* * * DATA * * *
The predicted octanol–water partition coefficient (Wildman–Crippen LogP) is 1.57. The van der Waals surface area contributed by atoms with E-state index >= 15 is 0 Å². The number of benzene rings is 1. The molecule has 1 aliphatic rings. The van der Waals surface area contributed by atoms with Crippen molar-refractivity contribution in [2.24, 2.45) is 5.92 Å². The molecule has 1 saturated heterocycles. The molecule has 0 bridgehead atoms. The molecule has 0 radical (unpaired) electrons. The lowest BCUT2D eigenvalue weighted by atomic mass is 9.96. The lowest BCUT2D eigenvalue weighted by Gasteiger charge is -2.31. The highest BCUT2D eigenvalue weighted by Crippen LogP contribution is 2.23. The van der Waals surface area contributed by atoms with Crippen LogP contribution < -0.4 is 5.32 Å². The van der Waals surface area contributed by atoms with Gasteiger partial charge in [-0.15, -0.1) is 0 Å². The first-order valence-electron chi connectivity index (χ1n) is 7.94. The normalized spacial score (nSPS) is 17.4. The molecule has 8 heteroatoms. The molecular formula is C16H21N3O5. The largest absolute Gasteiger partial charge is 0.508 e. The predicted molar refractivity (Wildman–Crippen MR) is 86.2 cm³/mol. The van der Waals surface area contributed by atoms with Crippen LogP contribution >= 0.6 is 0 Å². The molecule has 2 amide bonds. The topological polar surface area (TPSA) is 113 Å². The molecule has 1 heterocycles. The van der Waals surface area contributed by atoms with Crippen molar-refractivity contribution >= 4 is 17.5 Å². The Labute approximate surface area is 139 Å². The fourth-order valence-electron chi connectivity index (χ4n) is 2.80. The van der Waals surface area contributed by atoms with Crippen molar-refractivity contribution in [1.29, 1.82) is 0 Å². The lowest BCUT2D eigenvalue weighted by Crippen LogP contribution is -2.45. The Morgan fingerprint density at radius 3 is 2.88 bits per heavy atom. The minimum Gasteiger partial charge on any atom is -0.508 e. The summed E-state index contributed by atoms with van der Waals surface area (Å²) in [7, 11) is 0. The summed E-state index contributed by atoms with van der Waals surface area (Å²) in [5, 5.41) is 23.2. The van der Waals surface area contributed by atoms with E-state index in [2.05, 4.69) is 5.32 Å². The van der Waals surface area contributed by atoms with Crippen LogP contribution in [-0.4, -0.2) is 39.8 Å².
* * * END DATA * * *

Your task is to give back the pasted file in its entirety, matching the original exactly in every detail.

The predicted octanol–water partition coefficient (Wildman–Crippen LogP) is 1.57. The van der Waals surface area contributed by atoms with E-state index >= 15 is 0 Å². The number of benzene rings is 1. The molecule has 1 aliphatic rings. The van der Waals surface area contributed by atoms with Crippen molar-refractivity contribution in [2.24, 2.45) is 5.92 Å². The molecule has 1 saturated heterocycles. The molecule has 0 bridgehead atoms. The molecule has 0 radical (unpaired) electrons. The lowest BCUT2D eigenvalue weighted by atomic mass is 9.96. The lowest BCUT2D eigenvalue weighted by Gasteiger charge is -2.31. The highest BCUT2D eigenvalue weighted by Crippen LogP contribution is 2.23. The van der Waals surface area contributed by atoms with Crippen LogP contribution < -0.4 is 5.32 Å². The van der Waals surface area contributed by atoms with Gasteiger partial charge in [-0.15, -0.1) is 0 Å². The first-order valence-electron chi connectivity index (χ1n) is 7.94. The normalized spacial score (nSPS) is 17.4. The molecule has 8 heteroatoms. The molecular formula is C16H21N3O5. The largest absolute Gasteiger partial charge is 0.508 e. The predicted molar refractivity (Wildman–Crippen MR) is 86.2 cm³/mol. The van der Waals surface area contributed by atoms with Crippen LogP contribution >= 0.6 is 0 Å². The molecule has 2 amide bonds. The topological polar surface area (TPSA) is 113 Å². The molecule has 1 heterocycles. The van der Waals surface area contributed by atoms with Crippen molar-refractivity contribution >= 4 is 17.5 Å². The Labute approximate surface area is 139 Å². The fourth-order valence-electron chi connectivity index (χ4n) is 2.80. The van der Waals surface area contributed by atoms with Crippen molar-refractivity contribution in [1.29, 1.82) is 0 Å². The lowest BCUT2D eigenvalue weighted by Crippen LogP contribution is -2.45. The Morgan fingerprint density at radius 3 is 2.88 bits per heavy atom. The minimum Gasteiger partial charge on any atom is -0.508 e. The summed E-state index contributed by atoms with van der Waals surface area (Å²) in [7, 11) is 0. The summed E-state index contributed by atoms with van der Waals surface area (Å²) in [5, 5.41) is 23.2. The van der Waals surface area contributed by atoms with E-state index in [2.05, 4.69) is 5.32 Å². The van der Waals surface area contributed by atoms with Crippen LogP contribution in [-0.4, -0.2) is 39.8 Å².